178

A colleague of mine stumbled upon a method to floor float numbers using a bitwise or:

var a = 13.6 | 0; //a == 13

We were talking about it and wondering a few things.

  • How does it work? Our theory was that using such an operator casts the number to an integer, thus removing the fractional part
  • Does it have any advantages over doing Math.floor? Maybe it's a bit faster? (pun not intended)
  • Does it have any disadvantages? Maybe it doesn't work in some cases? Clarity is an obvious one, since we had to figure it out, and well, I'm writting this question.

Thanks.

  • 4
    Disadvantage: it only works up to 2^31−1 which is around 2 billion (10^9). The max Number value is around 10^308 btw. – Šime Vidas Sep 20 '11 at 15:51
  • 8
    Example: 3000000000.1 | 0 evaluates to -1294967296. So this method can't be applied for money calculations (especially in cases where you multiply by 100 to avoid decimal numbers). – Šime Vidas Sep 20 '11 at 16:08
  • 11
    @ŠimeVidas Floats shouldn't be used in money calculations also – George Reith Feb 20 '14 at 10:02
  • 1
    I personally like ~~ for bitwise flooring. var a = ~~13.6; // a == 13 – John Strickler Nov 19 '14 at 17:48
  • 16
    It is not flooring, it is truncating (rounding towards 0). – Bartłomiej Zalewski Dec 9 '14 at 14:40
145

How does it work? Our theory was that using such an operator casts the number to an integer, thus removing the fractional part

All bitwise operations except unsigned right shift, >>>, work on signed 32-bit integers. So using bitwise operations will convert a float to an integer.

Does it have any advantages over doing Math.floor? Maybe it's a bit faster? (pun not intended)

http://jsperf.com/or-vs-floor/2 seems slightly faster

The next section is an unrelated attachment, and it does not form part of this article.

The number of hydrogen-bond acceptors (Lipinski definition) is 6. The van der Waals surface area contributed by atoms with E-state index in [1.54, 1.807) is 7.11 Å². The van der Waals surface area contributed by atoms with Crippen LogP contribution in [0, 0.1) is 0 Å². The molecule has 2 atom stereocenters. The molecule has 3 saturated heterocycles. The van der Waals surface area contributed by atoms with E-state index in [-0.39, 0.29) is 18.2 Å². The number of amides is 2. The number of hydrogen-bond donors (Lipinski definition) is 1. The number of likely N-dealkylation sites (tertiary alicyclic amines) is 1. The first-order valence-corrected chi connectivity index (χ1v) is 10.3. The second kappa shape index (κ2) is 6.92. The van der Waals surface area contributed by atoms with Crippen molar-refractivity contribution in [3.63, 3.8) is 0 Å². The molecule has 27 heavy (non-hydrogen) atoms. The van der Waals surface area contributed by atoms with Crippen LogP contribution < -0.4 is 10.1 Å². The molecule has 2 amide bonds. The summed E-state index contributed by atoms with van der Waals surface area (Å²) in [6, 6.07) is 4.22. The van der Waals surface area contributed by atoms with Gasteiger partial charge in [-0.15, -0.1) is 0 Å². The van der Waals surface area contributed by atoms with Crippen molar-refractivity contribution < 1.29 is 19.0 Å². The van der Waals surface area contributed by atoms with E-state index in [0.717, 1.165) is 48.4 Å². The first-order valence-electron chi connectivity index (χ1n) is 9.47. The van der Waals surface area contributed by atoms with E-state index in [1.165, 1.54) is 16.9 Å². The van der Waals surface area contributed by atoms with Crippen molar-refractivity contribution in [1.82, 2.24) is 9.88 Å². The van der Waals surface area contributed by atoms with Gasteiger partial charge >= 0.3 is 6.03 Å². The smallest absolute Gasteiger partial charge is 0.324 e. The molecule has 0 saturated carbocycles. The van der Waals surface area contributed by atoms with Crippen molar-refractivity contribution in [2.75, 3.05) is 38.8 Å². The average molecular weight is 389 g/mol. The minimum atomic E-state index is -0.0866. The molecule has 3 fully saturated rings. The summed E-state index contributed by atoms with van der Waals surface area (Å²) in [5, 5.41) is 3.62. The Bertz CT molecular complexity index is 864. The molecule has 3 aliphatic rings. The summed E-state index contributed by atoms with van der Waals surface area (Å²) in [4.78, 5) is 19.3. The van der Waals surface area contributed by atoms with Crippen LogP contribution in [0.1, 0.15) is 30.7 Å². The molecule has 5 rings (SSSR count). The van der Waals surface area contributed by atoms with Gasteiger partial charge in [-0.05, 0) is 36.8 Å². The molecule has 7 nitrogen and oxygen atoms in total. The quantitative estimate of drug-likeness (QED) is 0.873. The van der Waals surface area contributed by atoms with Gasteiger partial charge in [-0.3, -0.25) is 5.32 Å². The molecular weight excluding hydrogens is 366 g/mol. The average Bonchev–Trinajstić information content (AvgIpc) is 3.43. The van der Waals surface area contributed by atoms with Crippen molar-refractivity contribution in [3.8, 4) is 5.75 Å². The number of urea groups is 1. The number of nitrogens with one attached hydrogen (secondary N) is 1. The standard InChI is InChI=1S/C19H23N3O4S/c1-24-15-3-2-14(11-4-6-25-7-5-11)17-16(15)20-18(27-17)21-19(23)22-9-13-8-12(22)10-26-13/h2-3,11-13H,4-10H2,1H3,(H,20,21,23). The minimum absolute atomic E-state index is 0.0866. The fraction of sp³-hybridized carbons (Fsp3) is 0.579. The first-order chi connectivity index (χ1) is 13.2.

Does it have any disadvantages? Maybe it doesn't work in some cases? Clarity is an obvious one, since we had to figure it out, and well, I'm writting this question.

  • Will not pass jsLint.
  • 32-bit signed integers only
  • Odd Comparative behavior: Math.floor(NaN) === NaN, while (NaN | 0) === 0
  • 8
    @harold indeed, because it does not in fact round, merely truncates. – Alex Turpin Apr 10 '12 at 18:46
  • 4
    Another possible disadvantage is that Math.floor(NaN) === NaN, while (NaN | 0) === 0. That difference might be important in some applications. – Ted Hopp Jan 2 '13 at 1:56
  • 4
    Your jsperf is yielding performance information for empty loops on chrome due to loop invariant code motion. A slightly better perf test would be: jsperf.com/floor-performance/2 – Sam Giles May 8 '13 at 12:04
  • 2
    This is a standard part of asm.js (where I first learned about it). It's faster if for no other reason because it's not calling a function on the Math object, a function that could at anytime be replaced as in Math.floor = function(...). – gman May 8 '17 at 4:03
  • 2
    (value | 0) === value could be used to check that a value is in fact an integer and only an integer (as in the Elm source code @dwayne-crooks linked). And foo = foo | 0 could be used to coerce any value to an integer (where 32-bit numbers are truncated and all non-numbers become 0). – David Michael Gregg Jan 3 '18 at 11:31
32

This is truncation as opposed to flooring. Howard's answer is sort of correct; But I would add that Math.floor does exactly what it is supposed to with respect to negative numbers. Mathematically, that is what a floor is.

In the case you described above, the programmer was more interested in truncation or chopping the decimal completely off. Although, the syntax they used sort of obscures the fact that they are converting the float to an int.